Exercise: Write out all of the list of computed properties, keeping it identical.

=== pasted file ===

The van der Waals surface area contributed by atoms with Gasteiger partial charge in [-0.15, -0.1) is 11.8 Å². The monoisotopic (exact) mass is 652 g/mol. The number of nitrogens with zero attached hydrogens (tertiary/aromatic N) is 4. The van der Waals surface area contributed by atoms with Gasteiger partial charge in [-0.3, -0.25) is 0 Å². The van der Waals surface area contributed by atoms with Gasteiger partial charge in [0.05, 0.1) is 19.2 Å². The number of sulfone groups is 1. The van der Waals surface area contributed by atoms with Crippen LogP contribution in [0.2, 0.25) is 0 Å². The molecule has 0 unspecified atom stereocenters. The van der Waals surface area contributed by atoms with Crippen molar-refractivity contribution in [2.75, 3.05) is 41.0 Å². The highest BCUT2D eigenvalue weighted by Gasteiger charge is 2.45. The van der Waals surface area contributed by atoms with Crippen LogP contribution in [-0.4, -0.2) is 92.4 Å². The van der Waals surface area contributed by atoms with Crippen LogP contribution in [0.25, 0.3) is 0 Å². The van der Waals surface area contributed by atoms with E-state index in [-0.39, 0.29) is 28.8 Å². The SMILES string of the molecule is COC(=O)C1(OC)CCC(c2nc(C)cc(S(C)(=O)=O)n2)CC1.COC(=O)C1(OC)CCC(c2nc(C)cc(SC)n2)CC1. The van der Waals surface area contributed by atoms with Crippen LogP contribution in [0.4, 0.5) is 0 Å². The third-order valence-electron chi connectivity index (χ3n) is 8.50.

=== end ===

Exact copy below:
The van der Waals surface area contributed by atoms with Gasteiger partial charge in [-0.15, -0.1) is 11.8 Å². The monoisotopic (exact) mass is 652 g/mol. The number of nitrogens with zero attached hydrogens (tertiary/aromatic N) is 4. The van der Waals surface area contributed by atoms with Gasteiger partial charge in [-0.3, -0.25) is 0 Å². The van der Waals surface area contributed by atoms with Gasteiger partial charge in [0.05, 0.1) is 19.2 Å². The number of sulfone groups is 1. The van der Waals surface area contributed by atoms with Crippen LogP contribution in [0.2, 0.25) is 0 Å². The molecule has 0 unspecified atom stereocenters. The van der Waals surface area contributed by atoms with Crippen molar-refractivity contribution in [2.75, 3.05) is 41.0 Å². The highest BCUT2D eigenvalue weighted by Gasteiger charge is 2.45. The van der Waals surface area contributed by atoms with Crippen LogP contribution in [-0.4, -0.2) is 92.4 Å². The van der Waals surface area contributed by atoms with Crippen LogP contribution in [0.25, 0.3) is 0 Å². The van der Waals surface area contributed by atoms with E-state index in [-0.39, 0.29) is 28.8 Å². The SMILES string of the molecule is COC(=O)C1(OC)CCC(c2nc(C)cc(S(C)(=O)=O)n2)CC1.COC(=O)C1(OC)CCC(c2nc(C)cc(SC)n2)CC1. The van der Waals surface area contributed by atoms with Crippen LogP contribution in [0.4, 0.5) is 0 Å². The third-order valence-electron chi connectivity index (χ3n) is 8.50.